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Freedom of the Press 2015: Situation Deteriorating Globally

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Freedom of the Press 2015, the latest edition of an annual report published by Freedom House since 1980, lists all countries of the Western Balkans as “Partially Free” and expressed concerns over the worrying pattern of press freedom violations in the countries of the region in 2014.

Cover illustration of Freedom of the Press 2015 reportCover illustration of Freedom of the Press 2015 report

“These media environments feature several common problems: the use of defamation and insult laws by politicians and business people to suppress critical reporting; pro-government bias at public broadcasters; editorial pressure from political leaders and private owners that leads to self-censorship; harassment, threats, and attacks on journalists that go unpunished; and opaque ownership structures”, states the report.

Macedonia’s score has declined 10 points in the past five years, making it the worst performer in the region, ranked in the 125th place on the global list of 199 countries and territories. Several opposition-oriented outlets have been forced to close during this period, and journalist Tomislav Kezarovski remained in detention throughout 2014 on questionable charges that he revealed the identity of a protected witness in a murder case.

In Serbia during the year, the administration of Prime Minister Aleksandar Vučić sought to curb reporting on floods that hit the country in May and directed increasingly hostile rhetoric and harassment at independent journalists; such pressure allegedly motivated broadcasters to cancel major political talk shows.

Conditions in Montenegro have deteriorated since Milo Đukanović returned to the premiership in 2012, with independent outlets such as Vjesti, Dan, and the Monitor suffering lawsuits, unprosecuted physical attacks, and hostile government rhetoric.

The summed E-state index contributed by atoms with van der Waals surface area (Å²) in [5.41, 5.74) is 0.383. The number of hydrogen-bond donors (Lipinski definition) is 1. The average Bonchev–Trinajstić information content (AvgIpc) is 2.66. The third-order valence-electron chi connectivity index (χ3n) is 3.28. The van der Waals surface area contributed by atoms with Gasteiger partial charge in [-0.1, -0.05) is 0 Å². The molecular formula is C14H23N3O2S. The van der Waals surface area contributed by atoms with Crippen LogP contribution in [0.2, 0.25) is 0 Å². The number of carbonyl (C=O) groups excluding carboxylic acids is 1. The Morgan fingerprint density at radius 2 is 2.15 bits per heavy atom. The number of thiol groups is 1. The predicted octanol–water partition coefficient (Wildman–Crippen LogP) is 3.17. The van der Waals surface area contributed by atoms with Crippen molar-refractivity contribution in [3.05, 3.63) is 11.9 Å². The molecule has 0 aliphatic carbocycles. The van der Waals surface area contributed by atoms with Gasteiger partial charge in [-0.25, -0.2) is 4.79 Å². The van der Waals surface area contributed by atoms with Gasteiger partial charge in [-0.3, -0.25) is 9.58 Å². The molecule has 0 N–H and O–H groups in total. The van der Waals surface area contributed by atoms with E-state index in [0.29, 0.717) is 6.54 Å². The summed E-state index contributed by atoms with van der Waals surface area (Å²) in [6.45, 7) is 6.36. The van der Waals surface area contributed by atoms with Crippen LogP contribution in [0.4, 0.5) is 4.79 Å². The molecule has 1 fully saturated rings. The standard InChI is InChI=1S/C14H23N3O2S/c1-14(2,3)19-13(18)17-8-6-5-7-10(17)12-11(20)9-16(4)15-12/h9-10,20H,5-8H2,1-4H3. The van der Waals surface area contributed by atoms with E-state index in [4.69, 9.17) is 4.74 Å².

Conditions for the media deteriorated sharply in 2014, as journalists around the world faced mounting restrictions on the free flow of news and information—including grave threats to their own lives.

Governments employed tactics including arrests and censorship to silence criticism. Terrorists and other non-state forces kidnapped and murdered journalists attempting to cover armed conflicts and organized crime. The wealthy owners who dominate private media in a growing number of countries shaped news coverage to support the government, a political party, or their own interests. And democratic states struggled to cope with an onslaught of propaganda from authoritarian regimes and militant groups.

Freedom of the Press 2015 report found that global press freedom declined in 2014 to its lowest point in more than 10 years. The rate of decline also accelerated drastically, with the global average score suffering its largest one-year drop in a decade.

The share of the world’s population that enjoys a Free press stood at 14 percent, meaning only one in seven people live in countries where coverage of political news is robust, the safety of journalists is guaranteed, state intrusion in media affairs is minimal, and the press is not subject to onerous legal or economic pressures.

The steepest declines worldwide relate to two factors: the passage and use of restrictive laws against the press—often on national security grounds—and the ability of local and foreign journalists to physically access and report freely from a given country, including protest sites and conflict areas.

“Paradoxically, in a time of seemingly unlimited access to information and new methods of content delivery, more and more areas of the world are becoming virtually inaccessible to journalists”, states the report.

After a multiyear decline in the global average score that was interrupted by an improvement in 2011, there was a further decline of 0.74 points for 2014, bringing the figure to its lowest level since 1999 and marking the greatest year-on-year decline since 2005. All regions except sub-Saharan Africa, whose average score improved slightly, experienced declines of varying degrees, with the Middle East and North Africa showing the largest net decline.

In terms of thematic categories, the drop in the global average score was driven primarily by decline in the legal score, followed by the political score; the economic score showed the smallest amount of slippage.

Read the full Freedom of the Press 2015 report attached to this article.

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